On the picket line

By Alex Bolchi, Mattie Starrdust, and Sue Davis

Tom Cat Bakery workers fight for jobs

Thirty-one immigrant workers at Tom Cat Bakery, an industrial baked goods supplier in Long Island City, N.Y., received letters from the payroll department demanding they prove legal immigration status by March 15. “Unless you present us with valid identification,” the letter reads, “… you are considered by the Homeland Security Investigations to be unauthorized to work in the United States.” (villagevoice.com, March 22)

The workers, who are organized with the nonprofit advocacy group Brandworkers, immediately sprang into action with a rally March 22 calling for community support and demanding the company defend the workers from the DHS attack. According to Tom Cat worker Librada Antigua: “The Trump administration may want us to disappear, but we’re not leaving our children for anything. Our unity is our strength, and our commitment is to victory.” In response to the show of united resistance, the company has agreed to delay layoffs until April 21.

Henry Rivera, an 11-year Tom Cat worker who immigrated in 2005 from Honduras, encouraged workers to participate in May 1 general strike actions to fight back against the increasing anti-immigrant attacks, “We are organizing not just for Tom Cat workers, but for workers in New York and the whole nation to encourage them to fight for justice.” (licpost.com, March 29)

NYC women of color fight for equal pay

A protest called at City Hall for April 4, Equal Pay Day, is part of the fight for back pay by more than 1,500 women of color who hold administrative managerial jobs in New York City agencies. Signifying the wage gap, the date symbolizes how far into the year women must work to earn what men earned in the previous year.

When Communication Workers Local 1180 discovered two years ago that these women workers were being grossly underpaid — by upwards of $65,000 a year — CWA filed a complaint with the federal Equal Employment Opportunity Commission, which quickly found in their favor. When the city failed to respond to EEOC’s request to pay up, Local 1180 filed a notice of claim last December demanding retroactive pay amounting to $243 million. The union called the demonstration to spotlight that the city is still negligent. (cwa1180.org)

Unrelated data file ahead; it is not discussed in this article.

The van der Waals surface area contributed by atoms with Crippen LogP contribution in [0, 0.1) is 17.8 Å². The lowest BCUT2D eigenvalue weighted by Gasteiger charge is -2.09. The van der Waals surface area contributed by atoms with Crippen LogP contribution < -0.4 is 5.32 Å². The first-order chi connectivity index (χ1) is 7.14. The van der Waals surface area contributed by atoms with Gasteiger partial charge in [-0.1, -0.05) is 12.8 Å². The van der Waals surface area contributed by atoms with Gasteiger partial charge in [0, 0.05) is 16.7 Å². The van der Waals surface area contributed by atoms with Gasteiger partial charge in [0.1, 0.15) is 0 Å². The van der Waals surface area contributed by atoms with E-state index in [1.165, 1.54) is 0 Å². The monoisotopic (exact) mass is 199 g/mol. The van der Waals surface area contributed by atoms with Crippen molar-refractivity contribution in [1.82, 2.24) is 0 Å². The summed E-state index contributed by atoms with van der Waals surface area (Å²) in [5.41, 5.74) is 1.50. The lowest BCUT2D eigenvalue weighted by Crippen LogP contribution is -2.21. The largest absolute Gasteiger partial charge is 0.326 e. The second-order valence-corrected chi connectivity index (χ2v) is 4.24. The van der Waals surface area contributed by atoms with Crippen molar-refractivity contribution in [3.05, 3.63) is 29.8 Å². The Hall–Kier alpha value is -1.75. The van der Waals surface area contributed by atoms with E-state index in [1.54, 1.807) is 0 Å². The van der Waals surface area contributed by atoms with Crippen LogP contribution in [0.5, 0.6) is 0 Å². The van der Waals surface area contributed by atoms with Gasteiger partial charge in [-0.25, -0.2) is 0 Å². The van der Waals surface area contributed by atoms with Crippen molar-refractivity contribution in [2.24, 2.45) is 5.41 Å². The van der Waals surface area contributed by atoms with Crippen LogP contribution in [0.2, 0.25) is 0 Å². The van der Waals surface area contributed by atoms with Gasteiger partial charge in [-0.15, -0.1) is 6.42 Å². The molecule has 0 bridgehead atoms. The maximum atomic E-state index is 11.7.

Congress sides with bosses in two cases

Yet again, Congress sides with bosses instead of working folks. In early March, Rep. Jody Hice introduced HR 1364, the Official Time Reform Act of 2017. It would cut the clock on that part of the workday that union shop stewards can spend on “official time.” That’s time spent at work representing the union, resolving members’ concerns and problems. It’s a request guaranteed under civil service law passed 40 years ago, and a method already exists for curtailing it — management and supervisors can deny the request.

Since this control exists, rendering HR 1364 redundant, what are its true intentions? Congress wants a chilling effect on workers who need representation, but also wants to ice those workers who want to serve as stewards. If enacted, this bill would take retirement time from stewards as a penalty. It’s literally asking a steward to choose between your future and your member’s. It’s muffling whistleblowers but also union calls to serve as stewards. Under capitalism, officials reckon only with capital’s forces and never the working people who shape labor and our unions. (afge.org, March 13)

Anti-worker President Trump signed a joint resolution March 27 to nullify the Fair Pay and Safe Workplaces rule issued by the Obama administration in 2014. Its purpose was to safeguard workers by making sure federal contracts do not go to companies that habitually violate labor laws by failing to pay overtime and minimum wages, deny lunch breaks or force employees to work off the clock. “By repealing these protections … contractors with even the worst track records [are] off the hook — a punch in the gut to workers, taxpayers, and law-abiding businesses,” said Christine Owens, executive director the National Employment Law Project.

A congressional report released in March assessing federal contractors’ compliance with labor laws found “significant” abuses. Dozens of worker deaths occurred at companies that took shortcuts with health and safety standards. More than 300,000 workers employed by federal contractors in the past decade have experienced wage theft. Nearly one-quarter of the U.S. workforce is employed by a federal contractor or subcontractor. (Rewire, March 28)